WSJ: Bloomberg on Immigration Reform and Economics

The lack of Congressional action on comprehensive immigration reform (CIR) has led several states to take up their own immigration bills, all purporting to bring some aspects of our broken system under control – at the state level, anyway. Never mind the fact that, with few exceptions, these state immigration bills almost certainly will be shot down as soon as the Supreme Court gets around to it. Immigration law remains a federal domain, and state legislation – no matter how brilliantly conceived or well intentioned – cannot change that. For all of the energy expended fighting for and against S.B. 1070 and its copycat bills, the nation has little to show for it; the need for CIR has become more urgent, but the state-level immigration bills seem only to have taken the pressure off of Congress to take meaningful and decisive action in this area.

As New York City Mayor Michael Bloomberg made clear in a recent Wall Street Journal op-ed piece, he would like nothing more than to put the pressure back on – out of sheer economic necessity. (See A New Immigration Consensus, by Michael R. Bloomberg, The Wall Street Journal, 02.May.2011.) If we wish to remain competitive in the world economy, Bloomberg argues, we simply cannot afford to wait any longer for our immigration policy to catch up; we need to fix it now! Bloomberg categorically rejects the idea that a bipartisan CIR bill is impossible in the prevailing political climate; in his view, “. . . a new consensus on immigration reform has emerged in the business community that could break the logjam and provide a much-needed jolt to our economy. The idea is simple: Reform the way we attract and keep talented and hard-working people from abroad to better promote economic growth.”

According to Mayor Bloomberg, America owes its success to an open-door policy toward immigrants; he notes that “smart, self-motivated immigrants spur the innovations and create the jobs our economy needs to thrive,” pointing to the oft-cited statistic that a quarter of the high-tech startups in the U.S. had at least one immigrant founder, during the decade spanning 1995 and 2005, and created 450,000 jobs here, most filled by Americans. Our immigration policy should reflect our economic needs, Bloomberg argues in his Wall Street Journal piece, and this means we need to do a better job recruiting and retaining more “smart, self-motivated immigrants” – the best and brightest minds in science and engineering, the most capable and ambitious entrepreneurs, the hard-working laborers who keep our farms running, and so on.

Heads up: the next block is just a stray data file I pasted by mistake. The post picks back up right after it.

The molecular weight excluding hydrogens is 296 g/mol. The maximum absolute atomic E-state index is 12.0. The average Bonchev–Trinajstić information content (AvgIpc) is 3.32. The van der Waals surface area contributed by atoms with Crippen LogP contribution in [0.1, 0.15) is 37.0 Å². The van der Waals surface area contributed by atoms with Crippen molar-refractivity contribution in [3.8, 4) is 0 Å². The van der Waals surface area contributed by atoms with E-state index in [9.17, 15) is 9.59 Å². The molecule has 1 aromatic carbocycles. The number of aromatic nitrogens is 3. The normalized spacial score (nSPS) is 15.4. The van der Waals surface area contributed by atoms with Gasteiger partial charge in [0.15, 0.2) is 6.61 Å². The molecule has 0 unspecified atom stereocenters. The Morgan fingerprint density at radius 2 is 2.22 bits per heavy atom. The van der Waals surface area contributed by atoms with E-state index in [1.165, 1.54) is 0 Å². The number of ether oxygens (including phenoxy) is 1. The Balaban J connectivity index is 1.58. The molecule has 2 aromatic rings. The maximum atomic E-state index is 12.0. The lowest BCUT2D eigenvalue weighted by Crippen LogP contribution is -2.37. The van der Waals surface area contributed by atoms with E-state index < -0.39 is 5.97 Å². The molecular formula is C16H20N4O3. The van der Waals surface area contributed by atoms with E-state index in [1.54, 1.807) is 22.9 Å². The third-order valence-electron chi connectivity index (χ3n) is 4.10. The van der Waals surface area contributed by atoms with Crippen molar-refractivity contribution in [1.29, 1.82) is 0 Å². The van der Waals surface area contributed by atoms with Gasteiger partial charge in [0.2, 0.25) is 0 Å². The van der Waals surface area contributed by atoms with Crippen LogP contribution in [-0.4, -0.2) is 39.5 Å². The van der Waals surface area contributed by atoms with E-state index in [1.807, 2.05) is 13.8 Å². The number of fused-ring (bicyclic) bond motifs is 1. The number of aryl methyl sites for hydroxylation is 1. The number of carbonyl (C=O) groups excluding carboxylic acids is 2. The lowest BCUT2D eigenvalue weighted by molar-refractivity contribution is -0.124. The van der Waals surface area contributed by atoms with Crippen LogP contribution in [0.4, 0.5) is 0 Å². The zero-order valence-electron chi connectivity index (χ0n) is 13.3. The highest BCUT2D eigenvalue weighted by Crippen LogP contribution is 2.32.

Bloomberg is a leading spokesman for the Partnership for a New American Economy, a bipartisan group of mayors and business leaders, economic pragmatists who want to push the immigration debate beyond the entrenched ideological positions of both sides, into a zone of common interests and shared stakeholdership. As he writes in the Wall Street Journal:

Those who focus on where the parties differ on immigration, rather than where they both agree, have paralyzed the debate in Washington for far too long. Despite this deadlock, there is an opportunity for both parties to seize upon the economics of immigration reform and focus on what all Americans agree we need: more jobs. Leaders of both parties talk about creating jobs, but they are ignoring the voices of business leaders who can actually create them – if only Congress would give them the tools.

This sentiment was echoed in a recent commentary on by Gary Shapiro, president and CEO of the U.S. Consumer Electronics Association. (See Unrealistic U.S. Immigration Policies Push Away China’s Best And Brightest, by Gary Shapiro,, 28.Apr.2011.) Shapiro warned that other nations – like China – that once were major exporters of talent, are now taking steps to reverse the brain drain. These days, Shapiro says, the Chinese government is having a much easier time luring its sons and daughters back home from western universities – advanced degrees in hand – thanks to the perverse incentives of our immigration system, which make it harder for talented foreigners to stay here after graduation:

“A Chinese citizen studying in the U.S. has very few options when his or her schooling has ended, because the U.S. doesn’t provide many pathways to citizenship after graduation. In fact, the U.S. generally requires foreign students to leave the country once they receive their graduate degrees. Ironically, the federal government funds much of our foreign students’ work to obtain their degrees in research at top American universities. When we educate Chinese citizens who then return home, it means American taxpayers are helping to educate and fund our emerging hi-tech competition abroad. And, in case you haven’t noticed, that competition is getting mighty stiff these days.”

Like Mayor Bloomberg, Shapiro calls for an immigration policy that is “strategically crafted to bolster American competitiveness by fostering creativity, innovation and success.” Focusing on the economic benefits of immigration reform may be the most effective way to move the immigration debate forward; fear-mongering and xenophobia have had their turn, without anything more to show for it than a handful of state laws, living, as it were, on borrowed time. Bloomberg and Shapiro are right: we can ill afford to wait any longer on CIR. Congress needs to come together on this issue, before it’s too late.

Disclaimer: The information provided here is of a general nature and may not apply to any specific or particular circumstance. It is not to be construed as legal advice nor presumed indefinitely up to date.